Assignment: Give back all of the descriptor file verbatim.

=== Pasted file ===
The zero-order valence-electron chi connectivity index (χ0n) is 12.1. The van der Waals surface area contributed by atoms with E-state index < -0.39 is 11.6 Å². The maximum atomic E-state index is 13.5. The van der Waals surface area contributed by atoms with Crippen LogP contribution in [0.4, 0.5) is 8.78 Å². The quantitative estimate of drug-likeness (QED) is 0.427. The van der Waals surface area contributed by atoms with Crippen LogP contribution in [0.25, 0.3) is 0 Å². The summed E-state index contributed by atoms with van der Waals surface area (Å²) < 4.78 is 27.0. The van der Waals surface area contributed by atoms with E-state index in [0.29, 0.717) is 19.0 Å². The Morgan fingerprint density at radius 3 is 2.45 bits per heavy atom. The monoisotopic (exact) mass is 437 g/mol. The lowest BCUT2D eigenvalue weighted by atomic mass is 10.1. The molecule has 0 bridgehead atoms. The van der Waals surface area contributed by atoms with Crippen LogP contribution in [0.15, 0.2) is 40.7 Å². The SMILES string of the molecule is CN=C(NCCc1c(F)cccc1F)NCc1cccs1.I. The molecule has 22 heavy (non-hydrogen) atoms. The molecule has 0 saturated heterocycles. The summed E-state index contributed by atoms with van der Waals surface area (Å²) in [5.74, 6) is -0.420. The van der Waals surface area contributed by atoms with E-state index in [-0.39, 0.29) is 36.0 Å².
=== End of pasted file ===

The zero-order valence-electron chi connectivity index (χ0n) is 12.1. The van der Waals surface area contributed by atoms with E-state index < -0.39 is 11.6 Å². The maximum atomic E-state index is 13.5. The van der Waals surface area contributed by atoms with Crippen LogP contribution in [0.4, 0.5) is 8.78 Å². The quantitative estimate of drug-likeness (QED) is 0.427. The van der Waals surface area contributed by atoms with Crippen LogP contribution in [0.25, 0.3) is 0 Å². The summed E-state index contributed by atoms with van der Waals surface area (Å²) < 4.78 is 27.0. The van der Waals surface area contributed by atoms with E-state index in [0.29, 0.717) is 19.0 Å². The Morgan fingerprint density at radius 3 is 2.45 bits per heavy atom. The monoisotopic (exact) mass is 437 g/mol. The lowest BCUT2D eigenvalue weighted by atomic mass is 10.1. The molecule has 0 bridgehead atoms. The van der Waals surface area contributed by atoms with Crippen LogP contribution in [0.15, 0.2) is 40.7 Å². The SMILES string of the molecule is CN=C(NCCc1c(F)cccc1F)NCc1cccs1.I. The molecule has 22 heavy (non-hydrogen) atoms. The molecule has 0 saturated heterocycles. The summed E-state index contributed by atoms with van der Waals surface area (Å²) in [5.74, 6) is -0.420. The van der Waals surface area contributed by atoms with E-state index in [-0.39, 0.29) is 36.0 Å².